Indigenous representation increases in Washington State Capitol

Representation is growing from one Indigenous legislator in 2022 to three in 2023.

OLYMPIA, Wash. The Indigenous population in Washington state is expected to grow by nearly 12% over the next 10 years.

But last year in the State Legislature there was only one native legislator.

This year, change is coming.

For State Senator Claudia Kauffman, change is a struggle for her people. She is a rare indigenous representative in a centuries-old institution.

“Look at me on the wall,” Kauffman said.

The flags of the 29 federally recognized tribes of Washington stand in the capitol roundhouse. Symbolize their existence in a place where representation is almost non-existent.

“Triple representation in the Washington state legislature is something we need to celebrate,” said Kauffman.

From one representative in 2022 to three Indigenous lawmakers by 2023.

“We need to maintain our presence and understanding and knowledge and life experience, and present it to the state Senate on a regular basis,” said Kauffman.

Last year, Representative Debra Lekanoff was the only Indigenous lawmaker in both houses.

This year, Lekanoff kept his seat and was joined by Representative Chris Stearns and Senator Claudia Kauffman.

Kauffman first served from 2007 to 2011. She is currently in her second term, serving the southeastern portions of King County in District 47 – hoping to inspire other Indigenous peoples.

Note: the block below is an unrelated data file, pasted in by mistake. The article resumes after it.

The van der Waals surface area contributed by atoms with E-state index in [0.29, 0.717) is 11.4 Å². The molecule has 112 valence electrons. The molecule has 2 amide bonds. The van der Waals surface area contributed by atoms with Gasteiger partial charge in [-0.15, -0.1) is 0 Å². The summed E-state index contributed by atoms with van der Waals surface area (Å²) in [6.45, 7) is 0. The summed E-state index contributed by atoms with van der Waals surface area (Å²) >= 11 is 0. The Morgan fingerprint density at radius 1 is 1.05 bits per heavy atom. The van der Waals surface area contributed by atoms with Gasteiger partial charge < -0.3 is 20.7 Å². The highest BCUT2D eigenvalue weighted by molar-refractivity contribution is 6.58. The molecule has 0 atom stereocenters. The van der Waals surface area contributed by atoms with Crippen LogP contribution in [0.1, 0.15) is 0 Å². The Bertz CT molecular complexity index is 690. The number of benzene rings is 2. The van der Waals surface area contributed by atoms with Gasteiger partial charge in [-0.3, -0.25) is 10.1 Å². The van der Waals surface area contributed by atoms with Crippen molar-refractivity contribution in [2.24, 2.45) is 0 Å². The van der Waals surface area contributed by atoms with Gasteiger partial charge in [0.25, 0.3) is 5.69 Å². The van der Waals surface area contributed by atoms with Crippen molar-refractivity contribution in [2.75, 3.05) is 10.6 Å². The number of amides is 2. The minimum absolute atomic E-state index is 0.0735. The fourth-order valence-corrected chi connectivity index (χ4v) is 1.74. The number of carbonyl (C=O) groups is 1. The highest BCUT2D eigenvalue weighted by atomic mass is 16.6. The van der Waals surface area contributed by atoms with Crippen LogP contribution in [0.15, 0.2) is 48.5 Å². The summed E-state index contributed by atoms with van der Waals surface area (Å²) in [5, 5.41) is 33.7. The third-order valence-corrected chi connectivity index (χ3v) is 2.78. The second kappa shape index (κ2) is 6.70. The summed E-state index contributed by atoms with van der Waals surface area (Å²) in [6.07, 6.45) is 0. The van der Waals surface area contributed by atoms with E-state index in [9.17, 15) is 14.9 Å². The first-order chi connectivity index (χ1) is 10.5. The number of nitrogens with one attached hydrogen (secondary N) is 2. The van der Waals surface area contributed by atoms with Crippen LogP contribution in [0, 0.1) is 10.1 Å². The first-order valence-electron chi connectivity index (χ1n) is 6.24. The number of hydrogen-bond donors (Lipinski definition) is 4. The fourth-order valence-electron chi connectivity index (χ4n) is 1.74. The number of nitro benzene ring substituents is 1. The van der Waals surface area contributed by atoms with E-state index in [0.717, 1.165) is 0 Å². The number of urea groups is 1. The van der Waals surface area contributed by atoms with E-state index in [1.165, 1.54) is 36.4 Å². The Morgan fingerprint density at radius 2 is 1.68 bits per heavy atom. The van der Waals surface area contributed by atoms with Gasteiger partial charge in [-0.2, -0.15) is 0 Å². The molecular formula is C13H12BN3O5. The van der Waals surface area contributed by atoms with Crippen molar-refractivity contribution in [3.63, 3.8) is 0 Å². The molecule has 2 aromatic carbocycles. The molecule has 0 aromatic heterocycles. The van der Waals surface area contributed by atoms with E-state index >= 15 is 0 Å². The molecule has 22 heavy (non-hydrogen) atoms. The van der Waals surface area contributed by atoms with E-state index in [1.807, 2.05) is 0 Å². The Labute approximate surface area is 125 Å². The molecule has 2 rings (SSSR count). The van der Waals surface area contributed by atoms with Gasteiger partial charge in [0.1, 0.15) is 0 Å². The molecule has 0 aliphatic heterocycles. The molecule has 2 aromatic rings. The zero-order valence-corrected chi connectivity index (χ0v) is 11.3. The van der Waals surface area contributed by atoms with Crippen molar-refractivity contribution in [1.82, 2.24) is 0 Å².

“Achieving that equality is one by one and one by one having the courage to run for office,” says Kauffman.

She shows courage – this is evident when you know how many Indigenous women have served in the Senate before her. When she was elected in 2006, Kauffman became the first.

“I have received congratulations from all over the United States saying this is an Indigenous woman in the Washington State Senate,” Kauffman said.

Kauffman is part of the Nez Perce Tribe and has worked for 21 years in intergovernmental affairs for the Muckleshoot Indians. Each tribe has its own culture and laws, she said, which should be recognized when state laws are created in Washington.

“It is important to know, understand, and respect the tribal sovereignty that each tribe has in Washington state,” says Kauffman.

Ensuring the voices of tribal members are heard is central to her role as the leadership liaison with tribal states for the Democratic Senate Caucus.

Kauffman serves on Capitol Hill today, following the hardships and leadership of those who lived before her — those who now guide her.

“Very patient and caring not only for his work but also for his people,” says Kauffman.

Just as she hopes to guide others – actively work to show young Indigenous women that their voices matter.

“I’ve brought them down here in Olympia many times to say this is your state government, you can sit behind that desk,” Kauffman said. If that person can, so can you.”

Hoping to bring more change – and more Indigenous people – to the state Capitol.

“I don’t think the seed is there, I think the seed is already there,” Kauffman said. We just need to cultivate it and provide leadership and understand that this is possible.” Indigenous representation increases in Washington State Capitol

Edmund DeMarche is an automatic aggregator of the all world’s media. In each content, the hyperlink to the primary source is specified. All trademarks belong to their rightful owners, all materials to their authors. If you are the owner of the content and do not want us to publish your materials, please contact us by email – The content will be deleted within 24 hours.

Related Articles

Back to top button